The Aviation Youth Empowerment Foundation established an inaugural $4,000 Bessie Coleman Aerospace Legacy scholarship for science, technology, engineering, and math students in urban environments that also helps honor the first Black woman to earn a private pilot certificate. The funds can be used for tuition, books, tools, or other resources, said founder, private pilot, and Cessna 150 owner Nathan Rix, who is based at Pearson Field in Vancouver, Washington.
The initial scholarship application closed at the end of March, but the group is considering additional scholarships in the near future as the word gets out to the aviation and aerospace industry. The maximum per student award is $4,000, and the foundation’s goal is to fund 20 scholarships in California, Oregon, and Washington by 2023.
Rix said he hopes the funds will empower youth from diverse and underrepresented backgrounds to pursue STEM careers through their exposure to aviation.
Rix said he first observed an educational disparity among New York City youth when he served as a Teach for America educator in the Bronx. He pledged he would make changes to open the youths’ eyes to new frontiers, so he recruited a diverse cadre of companions to help him establish the Aviation Youth Empowerment Foundation scholarship program.
“The four of us friends on the board all share a common interest in aviation. We’re all volunteers, really, and all of us want to do more to diversify the aviation industry at large,” he said. “We help high school students and others who want to go to college get the financial resources they need and provide the mentorship with people who are already in the field,” he added.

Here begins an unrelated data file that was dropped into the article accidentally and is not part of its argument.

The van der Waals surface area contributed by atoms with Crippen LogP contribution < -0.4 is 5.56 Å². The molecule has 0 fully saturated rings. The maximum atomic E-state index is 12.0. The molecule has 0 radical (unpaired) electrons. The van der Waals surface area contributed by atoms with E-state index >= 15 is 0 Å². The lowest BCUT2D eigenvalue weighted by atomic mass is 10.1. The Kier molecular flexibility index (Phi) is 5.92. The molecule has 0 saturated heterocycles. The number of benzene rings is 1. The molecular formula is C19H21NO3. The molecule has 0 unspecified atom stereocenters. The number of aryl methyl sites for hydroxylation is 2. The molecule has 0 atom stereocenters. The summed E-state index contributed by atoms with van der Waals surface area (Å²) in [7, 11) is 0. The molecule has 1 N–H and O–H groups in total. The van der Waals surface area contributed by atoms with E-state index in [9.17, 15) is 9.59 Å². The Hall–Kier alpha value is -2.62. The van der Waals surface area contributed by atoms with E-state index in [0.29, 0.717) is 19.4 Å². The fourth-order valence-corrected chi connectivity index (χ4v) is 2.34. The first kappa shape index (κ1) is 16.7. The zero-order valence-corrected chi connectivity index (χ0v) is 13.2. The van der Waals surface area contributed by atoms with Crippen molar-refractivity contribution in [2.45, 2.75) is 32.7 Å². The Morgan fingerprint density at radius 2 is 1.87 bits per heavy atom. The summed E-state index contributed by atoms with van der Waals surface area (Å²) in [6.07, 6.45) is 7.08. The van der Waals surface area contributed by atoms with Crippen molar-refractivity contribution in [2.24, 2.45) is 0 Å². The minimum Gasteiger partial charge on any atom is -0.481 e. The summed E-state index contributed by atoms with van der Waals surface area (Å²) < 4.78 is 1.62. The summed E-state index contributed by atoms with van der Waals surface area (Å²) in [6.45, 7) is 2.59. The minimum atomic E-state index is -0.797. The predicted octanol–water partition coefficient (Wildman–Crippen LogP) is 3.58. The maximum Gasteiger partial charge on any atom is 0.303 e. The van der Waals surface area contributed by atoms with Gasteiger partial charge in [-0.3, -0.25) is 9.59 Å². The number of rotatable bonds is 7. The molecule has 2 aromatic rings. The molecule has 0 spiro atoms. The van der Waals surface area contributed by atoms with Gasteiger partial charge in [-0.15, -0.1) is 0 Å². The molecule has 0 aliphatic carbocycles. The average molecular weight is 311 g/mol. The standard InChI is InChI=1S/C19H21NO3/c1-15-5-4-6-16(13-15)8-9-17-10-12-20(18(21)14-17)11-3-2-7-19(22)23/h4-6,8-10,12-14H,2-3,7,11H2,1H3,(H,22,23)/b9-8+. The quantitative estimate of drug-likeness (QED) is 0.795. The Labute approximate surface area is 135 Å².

Rix, who now lives and works in Portland, Oregon, recruited engineer, project manager, and transportation expert Jennifer “Jen” Lopez Ibrahim; career aviator, pilot recruiter, and community volunteer Luke Abare; and urban policy planner, land-use expert, and public administration specialist Southisone “Sou” Souvanny Garner. Together, their experience spans dozens of potential flying, aviation management, and airport jobs that young people can pursue as careers, once they’re made aware of the options. The jump from high school to college can be difficult even for the smartest minority students, Rix said.
Rix said he and the other foundation board members either lacked the financial means to pursue aviation when they were younger or “didn’t see a lot of people who looked like them” during their quest for professional STEM careers. He reiterated that the foundation aims to change the “exposure level” for young people to include STEM options that open the door to aviation and aerospace careers.
“Two other points help us stand out,” added Rix. “We rely on listening to women and people of color who are already in the STEM fields so we can better understand the biggest challenges they face; and we tell companies to think more about inclusion. Some firms haven’t really thought through how to diversify their staff, so we want to have those conversations—and then support them going above and beyond—by talking to students who have already gone through the programs. We want to help the companies find these gems.”